Amy's wonderful post on end-of-semester grades and probation students brings me to the next stage...preparing for law school if you have been admitted, or preparing for 2L year. After the critical low-grades meetings are more-or-less over, ASP starts to see emails and receive telephone calls from newly admitted, soon-to-be JD students. We also start to see a trickle of emails from students who survived, and maybe thrived, their first-year, but want to improve. The main piece of advice I have for both sets of students...enjoy the summer. The best thing you can do for yourself is relax, regroup, and repair. Preparation for the fall begins with taking care of yourself. Critical things, like reading books for fun, playing and watching sports, and catching up with family, fall by the wayside during the school year. And these things are critical; they make you a fun, interesting person. I know law students won't hear me when I say that they best preparation for law school is to take care of yourself, so I will give you practical reasons to enjoy the summer. For 2L's, fun reading and family events give you something to chat about with recruiters during OCI. And yes, recruiters want to know you are a well-rounded person who will not only work hard, but be pleasant and interesting to work with during summer 2010. For soon-to-be 1L's, these things give you something to talk about with classmates during orientation. Future 1L's, you don't know how many times you will be asked what you did during the summer, what makes you interesting, or something you would like to share about yourself during orientation. Law students, being competitive by nature, like to be interesting. So be interesting and memorable by doing nothing but fun stuff for the whole summer; you will see shock, awe, and smiles from your classmates come fall. And then you can continue your campaign of shock and awe by having the stamina to work your tail off all semester, because you repaired yourself over the summer.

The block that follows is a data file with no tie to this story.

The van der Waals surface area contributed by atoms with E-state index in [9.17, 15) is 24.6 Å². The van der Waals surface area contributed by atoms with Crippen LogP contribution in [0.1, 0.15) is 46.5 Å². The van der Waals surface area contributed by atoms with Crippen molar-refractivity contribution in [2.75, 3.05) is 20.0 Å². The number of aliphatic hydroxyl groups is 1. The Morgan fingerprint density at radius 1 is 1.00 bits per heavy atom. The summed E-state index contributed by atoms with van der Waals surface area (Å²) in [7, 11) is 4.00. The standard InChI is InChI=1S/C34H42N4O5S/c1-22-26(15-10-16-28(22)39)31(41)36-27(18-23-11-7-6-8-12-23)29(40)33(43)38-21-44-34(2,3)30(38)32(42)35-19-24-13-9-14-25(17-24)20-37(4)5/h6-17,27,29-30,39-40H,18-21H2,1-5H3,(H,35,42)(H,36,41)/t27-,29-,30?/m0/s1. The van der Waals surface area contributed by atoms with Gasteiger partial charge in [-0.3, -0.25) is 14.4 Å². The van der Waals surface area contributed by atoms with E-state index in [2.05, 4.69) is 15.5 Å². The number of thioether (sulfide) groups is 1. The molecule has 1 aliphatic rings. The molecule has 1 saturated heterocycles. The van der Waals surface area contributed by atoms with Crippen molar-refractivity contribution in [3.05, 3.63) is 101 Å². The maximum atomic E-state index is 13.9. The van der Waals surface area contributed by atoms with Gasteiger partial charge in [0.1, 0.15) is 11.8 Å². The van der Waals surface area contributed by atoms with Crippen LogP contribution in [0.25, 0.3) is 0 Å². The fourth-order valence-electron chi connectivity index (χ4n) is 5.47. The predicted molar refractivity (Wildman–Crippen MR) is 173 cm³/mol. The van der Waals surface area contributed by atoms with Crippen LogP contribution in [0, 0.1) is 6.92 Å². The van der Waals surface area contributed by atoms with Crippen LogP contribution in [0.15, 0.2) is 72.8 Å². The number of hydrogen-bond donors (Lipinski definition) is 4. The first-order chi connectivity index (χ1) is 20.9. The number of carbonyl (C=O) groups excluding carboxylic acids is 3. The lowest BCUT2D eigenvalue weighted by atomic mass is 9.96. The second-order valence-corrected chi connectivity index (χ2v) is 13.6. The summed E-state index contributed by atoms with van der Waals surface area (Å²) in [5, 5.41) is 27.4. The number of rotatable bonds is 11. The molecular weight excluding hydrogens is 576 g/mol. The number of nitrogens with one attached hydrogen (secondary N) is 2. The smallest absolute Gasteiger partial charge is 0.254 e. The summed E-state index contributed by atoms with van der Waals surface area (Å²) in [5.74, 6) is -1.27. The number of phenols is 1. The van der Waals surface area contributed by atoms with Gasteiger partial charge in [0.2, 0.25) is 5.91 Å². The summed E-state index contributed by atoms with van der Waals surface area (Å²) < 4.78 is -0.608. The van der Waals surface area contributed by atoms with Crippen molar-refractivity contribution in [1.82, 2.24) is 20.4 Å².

Fun reading advice...fun reading is NOT the how-to-succeed books written by bitter former law students who write anonymously or under pseudonyms. The hay is in the barn, as they say, and angry missives telling you that law school is awful aren't going to help you. Fun reading is Jennifer Weiner, Jane Austen, Mitch Albom, Scott Turow (yes, including One L),and Harlan Coban. If you must pick up a book for law school, pick up an encouraging one. Pick it up with this advice; you won't remember most of what they tell you to do by the start of school. 2L's, your brain is fried, so most advice will go in your eyes but not sink in. Unless you are on probation and there are some critical skills missing, you are best not reading about outlining, reading, or exam prep. 1L's, you are going to be bombarded with information, and it's best to give your brain breathing room, not crowd it with more advice.
Am I being intentionally silly? Yes. Am I also telling the truth? Yes. Academic success is more than just grades; it's a complete, healthy life before, during, and after the law school experience. (RCF)
Tuesday, May 19, 2009
Now that most of our schools have finished graduation or hooding ceremonies, I am sure that all of us in ASP felt a certain amount of "parental pride" when we saw some students walk across the stage. Each year, I find myself grinning ear to ear as I watch certain students receive their hoods and shake hands with the Dean.
When I don my regalia and sit on the stage with the faculty, I am always ready to celebrate with the graduates in general. But I am especially proud of the graduates with whom I worked personally.
Some graduates came in a few times to improve in a particular course or during a particular semester. I was happy to help and glad to see their improvement. I applaud their graduation.
Other graduates struggled with personal, family or medical problems and spent time working with me regularly during the crises to stay focused as much as possible on their academics. I was glad to be a source of support and encouragement. I know that graduation has special meaning for them.
There are always some graduates who were on probation and continued to meet with me an extra semester after they got off probation, ending their careers with all As and Bs as we worked together to crack the code to law school study and exams. I am especially proud of their continued hard work and achievements.
Some of the past probation students with whom I worked ended up in "the great middle" of their class. They steadily improved against somewhat dismal initial grade points. I am proud of their perseverance and steady climb to greater success.
And, there are the Tutors and Teaching Assistants who have worked with our 1L students and our Summer Entry Program. During their tenure, we discussed teaching and helping skills to add to their repetoire of strong academics. I am always thankful for their service.
However they crossed my threshold, I always feel like a proud parent as I see ASP students finish this step in their journeys to becoming lawyers. It is that sense of excitement for their accomplishments that keeps me looking forward to the next semester and the next hooding ceremony. (Amy Jarmon)